The top ten revenue generators at TSMC have been identified in a new report. According to the graph, Apple is the company’s primary source of revenue, accounting for more than 25% of total sales. There isn’t a single competitor who comes close.
After Apple, MediaTek, AMD, Qualcomm, Broadcom, Nvidia, Sony, Marvell, STM, and ADI are the top ten customers, according to Bloomberg and Digitimes (via IT Home). Apple, on the other hand, remains the leading contributor, with MediaTek coming in second with only 5.8% of the market.
Intel, however, isn’t in the top ten chipmakers, ranking eleventh with only 0.84 percent of the market. However, Intel’s new CEO, Pat Gelsinger, recently visited Taiwan to meet with key supply chain partners, including TSMC.
Intel wants to protect its supply chains, and Taiwan Semiconductor Manufacturing Company, Limited’s cooperation is critical to that goal. This is mostly due to the fact that competitors AMD and Nvidia have been employing TSMC’s services to obtain lower costs and higher performance, which Intel currently lacks.
According to reports, the relationship will endure at least through the 2nm period until 2025. Intel has the potential to become one of TSMC’s top three customers and one of the company’s key sources of profit beyond 2023.
Top 10 Companies and its Working with TSMC:
We have already mentioned the names of the top 10 customers of TSMC above, read below to know their business relations.
Apple’s collaboration with Taiwan Semiconductor Manufacturing Company, Limited is a symbiotic connection, with the two companies’ proximity benefiting one other while also making it tough for either to break ties.
TSMC has long been an Apple semiconductor partner, producing Apple’s self-designed system-on-chips for iPhones and Apple Silicon Macs. The two companies collaborate exceptionally closely, resulting in numerous benefits for Apple’s devices, such as power savings and improved performance.
Taiwan Semiconductor Manufacturing Company, Limited and MediaTek both hail from Taiwan, as is well known. The two companies, on the other hand, have a long history of collaboration.
MediaTek’s initial concentration was on CD and DVD players, which were in high demand in the late 1990s and early 2000s. Basic processing chips were required for these readers, and MediaTek designed these components, which were then fabricated by the Taiwan Semiconductor Manufacturing Company, Limited. When MediaTek first entered the phone industry in the mid-2000s, it used TSMC production for its chips.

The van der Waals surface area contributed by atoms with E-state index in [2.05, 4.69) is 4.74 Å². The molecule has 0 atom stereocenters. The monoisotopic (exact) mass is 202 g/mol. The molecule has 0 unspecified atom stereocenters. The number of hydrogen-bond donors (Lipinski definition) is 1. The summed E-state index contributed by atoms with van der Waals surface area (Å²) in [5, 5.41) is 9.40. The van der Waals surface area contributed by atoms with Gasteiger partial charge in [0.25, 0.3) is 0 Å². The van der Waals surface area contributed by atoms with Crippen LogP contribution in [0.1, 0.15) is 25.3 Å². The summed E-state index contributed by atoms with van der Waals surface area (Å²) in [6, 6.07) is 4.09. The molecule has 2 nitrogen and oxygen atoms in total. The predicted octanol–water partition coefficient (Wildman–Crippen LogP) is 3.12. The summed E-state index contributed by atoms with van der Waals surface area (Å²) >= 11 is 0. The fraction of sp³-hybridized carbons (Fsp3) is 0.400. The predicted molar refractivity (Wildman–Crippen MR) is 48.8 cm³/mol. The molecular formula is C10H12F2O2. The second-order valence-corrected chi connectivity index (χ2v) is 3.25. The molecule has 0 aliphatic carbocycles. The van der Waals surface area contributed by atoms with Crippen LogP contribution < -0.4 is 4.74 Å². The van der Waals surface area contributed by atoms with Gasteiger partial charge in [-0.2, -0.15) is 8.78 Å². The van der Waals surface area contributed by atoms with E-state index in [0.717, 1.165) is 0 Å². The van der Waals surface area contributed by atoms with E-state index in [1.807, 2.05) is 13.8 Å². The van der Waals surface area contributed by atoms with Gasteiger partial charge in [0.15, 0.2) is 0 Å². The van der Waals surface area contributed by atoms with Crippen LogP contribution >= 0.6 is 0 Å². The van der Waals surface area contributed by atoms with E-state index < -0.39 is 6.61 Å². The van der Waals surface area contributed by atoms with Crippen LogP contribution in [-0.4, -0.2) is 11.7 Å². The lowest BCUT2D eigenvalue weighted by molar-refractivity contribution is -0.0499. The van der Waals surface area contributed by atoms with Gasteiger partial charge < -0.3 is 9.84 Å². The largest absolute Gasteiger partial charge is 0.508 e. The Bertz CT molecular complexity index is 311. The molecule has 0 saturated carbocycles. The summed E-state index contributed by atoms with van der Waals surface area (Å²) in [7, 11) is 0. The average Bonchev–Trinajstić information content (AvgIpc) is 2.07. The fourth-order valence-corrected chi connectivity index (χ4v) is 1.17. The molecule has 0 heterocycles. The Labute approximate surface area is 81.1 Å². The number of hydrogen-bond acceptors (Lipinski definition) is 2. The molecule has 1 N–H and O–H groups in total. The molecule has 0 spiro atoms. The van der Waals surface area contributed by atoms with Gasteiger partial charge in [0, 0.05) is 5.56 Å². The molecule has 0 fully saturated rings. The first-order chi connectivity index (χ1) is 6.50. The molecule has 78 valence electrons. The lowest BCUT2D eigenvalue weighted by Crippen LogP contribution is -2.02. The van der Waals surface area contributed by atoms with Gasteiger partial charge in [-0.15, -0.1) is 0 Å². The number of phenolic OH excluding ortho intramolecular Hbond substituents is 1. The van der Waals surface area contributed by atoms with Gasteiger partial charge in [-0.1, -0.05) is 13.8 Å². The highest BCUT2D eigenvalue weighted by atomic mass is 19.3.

After years of depending on GlobalFoundries and Taiwan Semiconductor Manufacturing Company, AMD began shifting manufacture of its most advanced chips to TSMC in 2018 after GlobalFoundries discontinued its cutting-edge process technologies. All of AMD’s advanced CPUs, GPUs, and SoCs are now manufactured by TSMC utilising the N7 and N6 process technologies, which explains why the chipmaker’s contribution to the foundry’s revenue is increasing in tandem with its sales.
Qualcomm looks to have moved some of its 5nm and 6nm parts to Taiwan Semiconductor Manufacturing Company. A renowned Weibo leaker provided the information, which was later confirmed by a Digitimes story. This is bad news for Samsung, TSMC’s main competitor, which was only recently awarded the contract to produce Qualcomm’s Snapdragon 888 SoC.
Taiwan Semiconductor Manufacturing Co. (TSMC), the world’s largest contract chipmaker, has teamed up with Broadcom Inc, a US-based IC design house, to develop the advanced 5 nanometer (nm) technology in 2020.
In the new year of 2021, NVIDIA switched from Samsung 8nm to TSMC 7nm for the new GeForce RTX 3080 20GB model, as well as the mid-range GeForce RTX 3060 and other series cards.
The Japanese government applauded TSMC’s announcement on Tuesday that it would establish a $7 billion chip facility in Japan alongside Sony Group (6758.T). Sony has announced a $500 million investment in the facility. According to a press release from the firms, construction of the factory, which will supply semiconductors to Sony’s image sensor division, will begin in 2022 and manufacturing will commence at the end of 2024.
In order to move its server-class chips onto the priority queue, Marvell has been collaborating with TSMC. TSMC’s 5-nm node and 2.5D chip-on-wafer-on-substrate (CoWoS) packaging technology will be used to produce more of the company’s products.
STMicroelectronics is a leading global semiconductor serving customers all over the spectrum of electronics applications, and TSMC, the world’s largest dedicated semiconductor foundry, are working together to speed up the development of Gallium Nitride (GaN) process technology and the supply of discrete and integrated GaN devices to market. TSMC’s advanced GaN process technology will be used to create ST’s innovative and strategic GaN products as part of this collaboration.
In 2012, ADI and TSMC formed a partnership. Analog Devices Inc, a mixed-signal chip maker, and Taiwan Semiconductor Production, a foundry, worked on a 180nm BCD analogue manufacturing process that produced high-precision analogue ICs.
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